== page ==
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Asteroid 16 Psyche was discovered in 1852, but it was not until the 1980s that it was recognised as an oddball. Radar observations made from Earth revealed that Psyche is about 200 kilometres across and is made of 90 per cent iron and nickel, with 10 per cent silicate rock.
This composition is strikingly similar to that of Earth's metal core. That means Psyche could have started life as a small rocky world with a metal core and a silicate mantle, similar to the large asteroid Vesta. And astronomers think larger planets like Earth and Venus could have formed when such nascent worlds collided and merged.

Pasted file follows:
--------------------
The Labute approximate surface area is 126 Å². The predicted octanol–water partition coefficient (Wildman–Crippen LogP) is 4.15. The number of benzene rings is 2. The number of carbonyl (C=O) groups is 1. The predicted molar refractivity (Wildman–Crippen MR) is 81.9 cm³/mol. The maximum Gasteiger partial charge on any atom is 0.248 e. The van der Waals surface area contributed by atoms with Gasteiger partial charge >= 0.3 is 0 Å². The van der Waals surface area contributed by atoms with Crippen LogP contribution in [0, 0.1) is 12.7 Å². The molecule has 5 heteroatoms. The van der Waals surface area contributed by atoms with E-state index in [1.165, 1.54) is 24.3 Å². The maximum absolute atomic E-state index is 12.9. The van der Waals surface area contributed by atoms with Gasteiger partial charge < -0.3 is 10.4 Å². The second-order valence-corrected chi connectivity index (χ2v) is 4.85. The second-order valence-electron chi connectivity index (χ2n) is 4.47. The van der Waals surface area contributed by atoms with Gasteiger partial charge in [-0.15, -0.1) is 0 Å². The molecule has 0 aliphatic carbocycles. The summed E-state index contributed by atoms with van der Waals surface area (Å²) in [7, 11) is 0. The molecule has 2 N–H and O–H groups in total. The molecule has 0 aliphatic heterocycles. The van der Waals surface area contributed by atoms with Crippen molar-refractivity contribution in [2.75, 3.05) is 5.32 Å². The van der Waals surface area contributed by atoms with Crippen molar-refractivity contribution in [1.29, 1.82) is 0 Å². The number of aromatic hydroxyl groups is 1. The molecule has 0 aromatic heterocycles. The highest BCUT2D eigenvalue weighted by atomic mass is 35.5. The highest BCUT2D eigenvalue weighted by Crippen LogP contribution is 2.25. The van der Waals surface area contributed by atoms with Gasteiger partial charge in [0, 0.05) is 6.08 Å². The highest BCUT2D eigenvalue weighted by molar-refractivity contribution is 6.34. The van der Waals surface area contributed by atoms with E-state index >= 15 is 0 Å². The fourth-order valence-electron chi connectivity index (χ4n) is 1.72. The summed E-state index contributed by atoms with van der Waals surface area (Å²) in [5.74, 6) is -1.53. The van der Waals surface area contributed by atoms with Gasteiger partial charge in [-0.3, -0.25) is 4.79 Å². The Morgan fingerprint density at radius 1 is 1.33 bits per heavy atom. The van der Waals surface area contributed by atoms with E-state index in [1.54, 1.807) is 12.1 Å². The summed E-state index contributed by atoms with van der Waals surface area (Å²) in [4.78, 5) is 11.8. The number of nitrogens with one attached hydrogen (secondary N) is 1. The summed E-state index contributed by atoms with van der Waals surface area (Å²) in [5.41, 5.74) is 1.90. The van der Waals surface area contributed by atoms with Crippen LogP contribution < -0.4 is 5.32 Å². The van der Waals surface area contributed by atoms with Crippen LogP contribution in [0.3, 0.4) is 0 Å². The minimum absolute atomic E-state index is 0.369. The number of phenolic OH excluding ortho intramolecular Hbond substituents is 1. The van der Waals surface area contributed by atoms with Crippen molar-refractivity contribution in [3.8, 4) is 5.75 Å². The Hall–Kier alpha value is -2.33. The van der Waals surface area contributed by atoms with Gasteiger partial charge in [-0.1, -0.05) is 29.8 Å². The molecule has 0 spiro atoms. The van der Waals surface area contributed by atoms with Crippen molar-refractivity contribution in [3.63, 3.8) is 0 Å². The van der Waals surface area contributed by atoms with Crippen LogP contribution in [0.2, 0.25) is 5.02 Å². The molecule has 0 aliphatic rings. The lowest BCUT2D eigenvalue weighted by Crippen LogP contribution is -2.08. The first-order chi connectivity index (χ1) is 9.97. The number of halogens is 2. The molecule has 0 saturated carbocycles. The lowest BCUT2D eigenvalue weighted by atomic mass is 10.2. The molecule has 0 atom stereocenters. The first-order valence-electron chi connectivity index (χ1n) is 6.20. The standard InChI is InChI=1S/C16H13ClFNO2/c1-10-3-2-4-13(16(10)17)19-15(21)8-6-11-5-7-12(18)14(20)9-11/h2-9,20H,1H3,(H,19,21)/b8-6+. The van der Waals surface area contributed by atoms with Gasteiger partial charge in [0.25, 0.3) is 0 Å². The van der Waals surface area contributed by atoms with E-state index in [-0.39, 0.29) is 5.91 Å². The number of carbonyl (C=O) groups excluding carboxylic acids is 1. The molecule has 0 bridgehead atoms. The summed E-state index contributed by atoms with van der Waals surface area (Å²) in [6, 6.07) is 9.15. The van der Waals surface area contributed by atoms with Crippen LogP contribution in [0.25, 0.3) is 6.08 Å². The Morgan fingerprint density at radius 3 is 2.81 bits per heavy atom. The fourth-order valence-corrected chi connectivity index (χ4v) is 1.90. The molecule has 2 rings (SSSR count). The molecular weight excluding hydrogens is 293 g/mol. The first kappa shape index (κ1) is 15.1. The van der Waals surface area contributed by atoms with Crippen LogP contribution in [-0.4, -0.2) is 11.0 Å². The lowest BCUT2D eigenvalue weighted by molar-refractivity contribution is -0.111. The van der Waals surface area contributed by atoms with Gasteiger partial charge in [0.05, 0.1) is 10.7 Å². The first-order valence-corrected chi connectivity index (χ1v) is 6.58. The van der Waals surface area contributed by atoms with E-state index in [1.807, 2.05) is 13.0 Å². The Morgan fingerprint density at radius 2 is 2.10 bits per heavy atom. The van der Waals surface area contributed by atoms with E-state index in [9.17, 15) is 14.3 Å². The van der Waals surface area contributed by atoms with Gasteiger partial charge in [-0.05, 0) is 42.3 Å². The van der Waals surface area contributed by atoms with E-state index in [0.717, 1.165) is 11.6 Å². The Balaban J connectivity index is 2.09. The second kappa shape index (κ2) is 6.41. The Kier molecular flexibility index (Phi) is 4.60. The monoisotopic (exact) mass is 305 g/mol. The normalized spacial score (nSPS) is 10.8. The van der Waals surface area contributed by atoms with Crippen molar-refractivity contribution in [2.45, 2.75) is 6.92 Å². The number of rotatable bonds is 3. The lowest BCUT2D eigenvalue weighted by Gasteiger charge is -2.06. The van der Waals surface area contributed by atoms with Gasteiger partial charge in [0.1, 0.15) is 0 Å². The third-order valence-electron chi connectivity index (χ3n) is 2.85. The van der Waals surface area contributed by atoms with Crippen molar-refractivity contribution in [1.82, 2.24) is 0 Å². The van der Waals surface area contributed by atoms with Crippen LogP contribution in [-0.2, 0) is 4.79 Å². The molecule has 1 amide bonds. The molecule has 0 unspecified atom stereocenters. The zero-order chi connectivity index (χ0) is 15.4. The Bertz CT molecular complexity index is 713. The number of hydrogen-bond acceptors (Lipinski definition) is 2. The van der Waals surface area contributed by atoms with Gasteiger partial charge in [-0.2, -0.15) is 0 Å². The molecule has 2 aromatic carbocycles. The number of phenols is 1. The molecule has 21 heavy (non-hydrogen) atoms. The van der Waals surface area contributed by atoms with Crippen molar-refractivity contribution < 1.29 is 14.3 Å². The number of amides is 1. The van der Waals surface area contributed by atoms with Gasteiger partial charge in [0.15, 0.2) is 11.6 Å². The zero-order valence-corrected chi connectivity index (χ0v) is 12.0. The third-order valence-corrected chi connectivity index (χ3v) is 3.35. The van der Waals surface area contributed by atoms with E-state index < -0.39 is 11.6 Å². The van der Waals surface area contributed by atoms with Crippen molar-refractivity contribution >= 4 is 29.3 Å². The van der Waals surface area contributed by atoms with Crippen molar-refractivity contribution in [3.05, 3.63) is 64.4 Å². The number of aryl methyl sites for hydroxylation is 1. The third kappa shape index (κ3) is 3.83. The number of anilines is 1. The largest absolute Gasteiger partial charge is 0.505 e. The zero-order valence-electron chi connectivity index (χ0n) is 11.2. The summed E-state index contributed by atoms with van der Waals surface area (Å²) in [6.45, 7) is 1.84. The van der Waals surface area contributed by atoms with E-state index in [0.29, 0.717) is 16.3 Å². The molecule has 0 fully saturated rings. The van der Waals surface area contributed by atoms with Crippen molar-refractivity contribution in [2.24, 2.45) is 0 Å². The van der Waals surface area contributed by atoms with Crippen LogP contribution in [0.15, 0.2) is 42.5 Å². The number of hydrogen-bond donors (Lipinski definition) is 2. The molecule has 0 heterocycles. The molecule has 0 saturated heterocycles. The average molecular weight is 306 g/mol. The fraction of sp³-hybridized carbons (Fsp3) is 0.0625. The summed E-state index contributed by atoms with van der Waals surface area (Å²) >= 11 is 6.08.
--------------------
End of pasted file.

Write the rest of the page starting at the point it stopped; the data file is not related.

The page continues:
But other times, incoming asteroids might have stripped a proto-planet of its soft outer layers. Psyche could have fallen victim to a series of hit-and-runs that robbed it of its mantle, leaving just the metallic core behind. If that core had been liquid at some point, it would have given the object a strong magnetic field. In fact, Psyche could still have a remnant field almost as strong as the Earth's.
reply to post by AliceBleachWhite
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